I’ve been aware for some time of a weird speculation advanced by figures on the political fringes that Mr Cross is in fact me, writing under a pseudonym, possibly in alliance with the security services. For example, in 2016 I had a radio debate with the former diplomat Craig Murray about Julian Assange. Murray did not do well (you can hear it here) and he lamented afterwards on his blog that I’d been unfair to him.
Apparently Philip Cross then edited the Wikipedia page on Murray several times over a few days and Murray took exception to this too. Under an entry on his blog shortly afterwards titled “Is GCHQ Embedded in Wikipedia?”, Murray wrote: “It could of course be an extraordinary coincidence that Philip Cross, who has been named as Oliver Kamm, launched this massive attack on my Wikipedia entry the day after I outed Kamm as a liar on my blog…. Now I really do not care whether or not ‘Philip Cross’ is actually Oliver Kamm or whether he is just Oliver Kamm’s bitch. For Oliver Kamm’s lawyers, my address is [actual address]. I should love to see Kamm explain all this in court.”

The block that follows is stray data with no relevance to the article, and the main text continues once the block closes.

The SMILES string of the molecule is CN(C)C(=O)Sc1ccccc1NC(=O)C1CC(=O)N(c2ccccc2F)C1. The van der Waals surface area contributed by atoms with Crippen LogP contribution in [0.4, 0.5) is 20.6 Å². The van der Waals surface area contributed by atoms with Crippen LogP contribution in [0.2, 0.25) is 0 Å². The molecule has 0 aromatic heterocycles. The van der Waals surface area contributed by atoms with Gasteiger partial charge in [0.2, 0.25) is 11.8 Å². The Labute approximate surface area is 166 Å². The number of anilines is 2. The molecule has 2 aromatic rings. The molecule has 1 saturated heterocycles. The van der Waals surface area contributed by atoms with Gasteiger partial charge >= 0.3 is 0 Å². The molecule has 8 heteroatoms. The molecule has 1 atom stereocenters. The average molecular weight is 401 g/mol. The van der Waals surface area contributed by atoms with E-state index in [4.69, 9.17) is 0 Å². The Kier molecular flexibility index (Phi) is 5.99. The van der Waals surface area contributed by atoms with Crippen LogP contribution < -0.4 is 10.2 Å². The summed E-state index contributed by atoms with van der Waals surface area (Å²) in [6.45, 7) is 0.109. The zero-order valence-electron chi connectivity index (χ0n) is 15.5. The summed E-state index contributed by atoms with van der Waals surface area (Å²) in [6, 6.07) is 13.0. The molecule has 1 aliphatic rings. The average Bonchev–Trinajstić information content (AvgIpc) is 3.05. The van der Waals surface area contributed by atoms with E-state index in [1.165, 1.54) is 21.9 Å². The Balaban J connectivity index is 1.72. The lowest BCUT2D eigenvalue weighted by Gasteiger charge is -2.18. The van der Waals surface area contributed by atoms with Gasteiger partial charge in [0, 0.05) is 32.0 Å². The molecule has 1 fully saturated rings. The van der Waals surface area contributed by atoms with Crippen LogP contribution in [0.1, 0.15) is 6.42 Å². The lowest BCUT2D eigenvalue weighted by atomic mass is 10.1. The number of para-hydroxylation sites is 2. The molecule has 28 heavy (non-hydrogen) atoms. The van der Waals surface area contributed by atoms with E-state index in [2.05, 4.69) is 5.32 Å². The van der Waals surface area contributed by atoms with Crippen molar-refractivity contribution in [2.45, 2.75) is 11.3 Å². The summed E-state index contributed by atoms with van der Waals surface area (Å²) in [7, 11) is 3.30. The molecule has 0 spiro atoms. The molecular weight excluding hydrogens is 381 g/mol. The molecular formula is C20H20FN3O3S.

Doubtless he would, but I’ve got better things to do. Murray has more recently attracted public derision for his exotic conspiracy theories about the Salisbury poisoning and I judge that his words are never likely to be a risk to whatever reputation I have as a journalist.
In April this year, my newspaper, The Times, ran an extensive investigation into the activities of a small group of academics at British universities peddling conspiracy theories denying the war crimes of President Assad of Syria. The academics call themselves collectively the Working Group on Syria, Propaganda and Media (SPM). They include Piers Robinson, a professor of journalism at Sheffield University, and Tim Hayward, a professor of environmental political theory at Edinburgh.
As a Times leader remarked: “The leading figures of SPM’s steering committee include three professors. None has expertise in Middle Eastern affairs and all display an exaggerated willingness to entertain any idea, however implausible, that acquits the regime of Vladimir Putin and its client of Damascus of abominable acts.”